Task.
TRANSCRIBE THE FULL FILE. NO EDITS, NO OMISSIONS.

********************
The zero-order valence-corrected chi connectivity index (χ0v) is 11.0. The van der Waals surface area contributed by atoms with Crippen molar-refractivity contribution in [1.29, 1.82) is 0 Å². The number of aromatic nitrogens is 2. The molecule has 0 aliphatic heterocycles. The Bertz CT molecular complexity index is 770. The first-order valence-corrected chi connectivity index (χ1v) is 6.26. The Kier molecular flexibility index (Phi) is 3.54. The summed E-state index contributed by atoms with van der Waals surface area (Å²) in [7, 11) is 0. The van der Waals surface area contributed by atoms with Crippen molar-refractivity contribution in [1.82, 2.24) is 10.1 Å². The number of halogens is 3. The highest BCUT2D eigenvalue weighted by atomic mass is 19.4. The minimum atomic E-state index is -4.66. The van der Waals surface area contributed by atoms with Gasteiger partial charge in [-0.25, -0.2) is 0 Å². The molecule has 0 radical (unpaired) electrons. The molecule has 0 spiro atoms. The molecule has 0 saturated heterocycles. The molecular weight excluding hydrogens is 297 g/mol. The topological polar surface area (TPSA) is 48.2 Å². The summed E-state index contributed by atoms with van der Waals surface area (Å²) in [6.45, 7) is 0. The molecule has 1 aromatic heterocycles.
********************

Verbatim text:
The zero-order valence-corrected chi connectivity index (χ0v) is 11.0. The van der Waals surface area contributed by atoms with Crippen molar-refractivity contribution in [1.29, 1.82) is 0 Å². The number of aromatic nitrogens is 2. The molecule has 0 aliphatic heterocycles. The Bertz CT molecular complexity index is 770. The first-order valence-corrected chi connectivity index (χ1v) is 6.26. The Kier molecular flexibility index (Phi) is 3.54. The summed E-state index contributed by atoms with van der Waals surface area (Å²) in [7, 11) is 0. The van der Waals surface area contributed by atoms with Crippen molar-refractivity contribution in [1.82, 2.24) is 10.1 Å². The number of halogens is 3. The highest BCUT2D eigenvalue weighted by atomic mass is 19.4. The minimum atomic E-state index is -4.66. The van der Waals surface area contributed by atoms with Gasteiger partial charge in [-0.25, -0.2) is 0 Å². The molecule has 0 radical (unpaired) electrons. The molecule has 0 spiro atoms. The molecule has 0 saturated heterocycles. The molecular weight excluding hydrogens is 297 g/mol. The topological polar surface area (TPSA) is 48.2 Å². The summed E-state index contributed by atoms with van der Waals surface area (Å²) in [6.45, 7) is 0. The molecule has 1 aromatic heterocycles.